Florida State Legislators, Climate Action Leaders Slammed Trump for Ignoring Florida’s Climate Crisis in Proposed 2021 Budget
In a news call Thursday morning, Florida state legislators and leaders of the Democratic Environmental Caucus of Florida (DECF) excoriated Trump’s failure to address the climate crisis in Florida in his proposed 2021 budget -- or during his previous three years in office. Sen. José Javier Rodríguez of Miami, Rep. Anna V. Eskamani of Orlando, President of DECF Janelle Christensen, and Science Advisor to DECF John Capece urgently called for national climate action and spoke to their efforts to address the climate crisis in Florida.
From record-breaking heat waves to extreme hurricanes, Florida is already experiencing the devastating impacts of the climate crisis. Despite the clear and present threat this issue is posing to the Sunshine State, Trump did not use the word “climate” once in his 138-page budget proposal. Worse, he is supporting drastic cuts to the agencies responsible for addressing the climate crisis, including the radical plan to slash the EPA’s budget by 26%.
Below are highlights from the news call:
Sen. José Javier Rodríguez, Miami-Dade District 37
“This is the third legislative session in a row that I wear rain boots at the capitol to highlight the urgency of climate action. Climate is not an issue that is separate from our economy, from public health, from every other issue that we deal with.”
[...] “[Trump’s budget proposes] deep cuts to the Army Corps, which here in Florida has a direct impact on us -- they are the entity that helps us with flood control and many other things that are critical to dealing with the impacts of climate. This is not a budget that in any way reflects the reality that Floridians need.”
Rep. Anna V. Eskamani, House District 47
“Florida is ground zero for climate change. From rising sea levels to seeing the impacts of natural disasters to blue green algae, we know that Florida is at risk -- not just of environmental degradation but of economic disaster if we don’t take this crisis and these challenges seriously.
“We have the potential as a state to also be a leading voice in taking on climate change, but unfortunately President Trump has made it very clear --to not just us, but the entire country and world-- that he cannot be trusted when it comes to protecting our environment and taking on climate change.”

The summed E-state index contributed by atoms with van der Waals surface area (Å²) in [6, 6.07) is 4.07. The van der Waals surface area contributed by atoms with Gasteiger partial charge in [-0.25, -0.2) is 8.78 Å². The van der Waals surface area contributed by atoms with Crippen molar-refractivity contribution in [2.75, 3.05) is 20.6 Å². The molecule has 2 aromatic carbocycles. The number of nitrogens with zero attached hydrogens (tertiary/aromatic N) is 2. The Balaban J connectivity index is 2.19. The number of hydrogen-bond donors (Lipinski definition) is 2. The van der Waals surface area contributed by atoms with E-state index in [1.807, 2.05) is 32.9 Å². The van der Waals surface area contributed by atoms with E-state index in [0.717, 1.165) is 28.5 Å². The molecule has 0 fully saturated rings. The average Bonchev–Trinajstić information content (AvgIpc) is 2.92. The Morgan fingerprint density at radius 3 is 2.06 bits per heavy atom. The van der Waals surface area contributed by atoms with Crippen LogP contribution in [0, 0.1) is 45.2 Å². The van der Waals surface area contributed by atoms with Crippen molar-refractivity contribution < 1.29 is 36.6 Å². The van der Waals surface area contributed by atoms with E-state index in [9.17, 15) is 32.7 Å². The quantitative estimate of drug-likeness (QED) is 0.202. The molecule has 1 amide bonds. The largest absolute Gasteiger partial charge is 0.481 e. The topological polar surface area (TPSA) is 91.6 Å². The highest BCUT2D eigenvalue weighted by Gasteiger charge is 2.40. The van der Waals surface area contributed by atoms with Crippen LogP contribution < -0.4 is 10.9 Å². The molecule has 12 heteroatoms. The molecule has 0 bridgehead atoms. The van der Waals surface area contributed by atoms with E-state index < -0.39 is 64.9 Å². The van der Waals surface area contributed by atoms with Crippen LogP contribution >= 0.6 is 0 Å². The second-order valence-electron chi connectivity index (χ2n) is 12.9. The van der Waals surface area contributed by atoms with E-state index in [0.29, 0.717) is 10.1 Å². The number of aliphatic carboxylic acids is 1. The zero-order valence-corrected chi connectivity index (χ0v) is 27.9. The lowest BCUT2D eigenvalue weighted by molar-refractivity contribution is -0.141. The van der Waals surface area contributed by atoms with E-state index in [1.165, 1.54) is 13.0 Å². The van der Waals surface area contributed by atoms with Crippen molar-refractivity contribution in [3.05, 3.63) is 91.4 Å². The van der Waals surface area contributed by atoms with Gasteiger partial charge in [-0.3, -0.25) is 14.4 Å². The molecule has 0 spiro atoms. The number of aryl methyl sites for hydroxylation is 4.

Dr. Janelle Christensen, PhD, MPH, President of the Democratic Environmental Caucus of Florida:
“We are seeing many of our coastal cities already beginning to flood; we have an older population which is particularly vulnerable when there are heat waves; and even though President Trump lives on the coast of Florida, he seems to be banking on the fact that he will not be personally affected. We will be though. Not only do we need to think about our children, but our own grandparents who live here. If we have people we care about in Florida, we need to be demanding more aggressive climate action.”
Dr. John Capece, Agricultural Engineer and Hydrologist, Science Advisor of the Democratic Environmental Caucus of Florida
“The climate impacts on Florida are wide ranging and the public in Florida is already very sensitive to the sea level rise impacts, understanding that over the long term, in the next 50 to 250 years, much of Florida will eventually return to the sea... In the short term in Florida, sea level rise, even in small amounts, will dramatically affect salt water intrusion into our coastal drinking water aquifers.”
[...] “You really can’t have a state-by-state approach to climate mitigation and carbon policy. It needs to be a national program supported by state initiatives to develop renewable energy and other transformations that need to occur within our communities.”
Trump’s 2021 Budget Slashes Funding for Programs, Agencies Addressing the Climate Crisis
- Trump proposed cutting the EPA’s budget by a quarter and its workforce by 11% -- the lowest it’s been in 35 years
- Trump’s proposed EPA cuts would reduce air and energy research programs that support future regulations by two-thirds; reduce funding for the Montreal Protocol (a global treaty tasked with phasing out hydrofluorocarbons, potent greenhouse gasses); and eliminate funding for EPA’s climate change partnership programs
- Trump proposed a $1.7 billion cut to the Army Corps of Engineers, which E&E News reported would reduce the agency’s spending on flood control
- Trump proposed cutting FEMA’s flood-mapping budget by more than 50% -- from $263 million to $100 million
- Trump proposed eliminating funding for NASA’s Climate Absolute Radiance and Refractivity Observatory, a program that helps us better understand the climate crisis